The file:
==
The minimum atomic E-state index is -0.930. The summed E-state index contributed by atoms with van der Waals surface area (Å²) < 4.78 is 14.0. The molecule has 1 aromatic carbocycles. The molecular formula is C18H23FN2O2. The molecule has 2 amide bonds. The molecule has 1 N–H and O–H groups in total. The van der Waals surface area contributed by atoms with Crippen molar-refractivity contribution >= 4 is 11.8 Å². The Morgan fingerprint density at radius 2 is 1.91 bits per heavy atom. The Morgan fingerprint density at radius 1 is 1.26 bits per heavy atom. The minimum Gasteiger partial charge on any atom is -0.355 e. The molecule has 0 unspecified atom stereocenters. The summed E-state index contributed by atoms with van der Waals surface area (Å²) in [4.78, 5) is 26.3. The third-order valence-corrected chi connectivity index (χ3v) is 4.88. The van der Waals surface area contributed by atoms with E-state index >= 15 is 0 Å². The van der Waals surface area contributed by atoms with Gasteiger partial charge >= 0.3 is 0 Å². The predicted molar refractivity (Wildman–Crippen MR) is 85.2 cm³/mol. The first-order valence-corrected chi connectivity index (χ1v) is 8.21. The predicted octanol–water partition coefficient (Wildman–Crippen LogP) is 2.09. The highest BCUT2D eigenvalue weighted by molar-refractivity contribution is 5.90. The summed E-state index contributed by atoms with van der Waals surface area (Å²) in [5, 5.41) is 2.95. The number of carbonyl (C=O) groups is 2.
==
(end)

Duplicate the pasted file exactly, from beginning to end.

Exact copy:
The minimum atomic E-state index is -0.930. The summed E-state index contributed by atoms with van der Waals surface area (Å²) < 4.78 is 14.0. The molecule has 1 aromatic carbocycles. The molecular formula is C18H23FN2O2. The molecule has 2 amide bonds. The molecule has 1 N–H and O–H groups in total. The van der Waals surface area contributed by atoms with Crippen molar-refractivity contribution >= 4 is 11.8 Å². The Morgan fingerprint density at radius 2 is 1.91 bits per heavy atom. The Morgan fingerprint density at radius 1 is 1.26 bits per heavy atom. The minimum Gasteiger partial charge on any atom is -0.355 e. The molecule has 0 unspecified atom stereocenters. The summed E-state index contributed by atoms with van der Waals surface area (Å²) in [4.78, 5) is 26.3. The third-order valence-corrected chi connectivity index (χ3v) is 4.88. The van der Waals surface area contributed by atoms with E-state index >= 15 is 0 Å². The van der Waals surface area contributed by atoms with Gasteiger partial charge >= 0.3 is 0 Å². The predicted molar refractivity (Wildman–Crippen MR) is 85.2 cm³/mol. The first-order valence-corrected chi connectivity index (χ1v) is 8.21. The predicted octanol–water partition coefficient (Wildman–Crippen LogP) is 2.09. The highest BCUT2D eigenvalue weighted by molar-refractivity contribution is 5.90. The summed E-state index contributed by atoms with van der Waals surface area (Å²) in [5, 5.41) is 2.95. The number of carbonyl (C=O) groups is 2.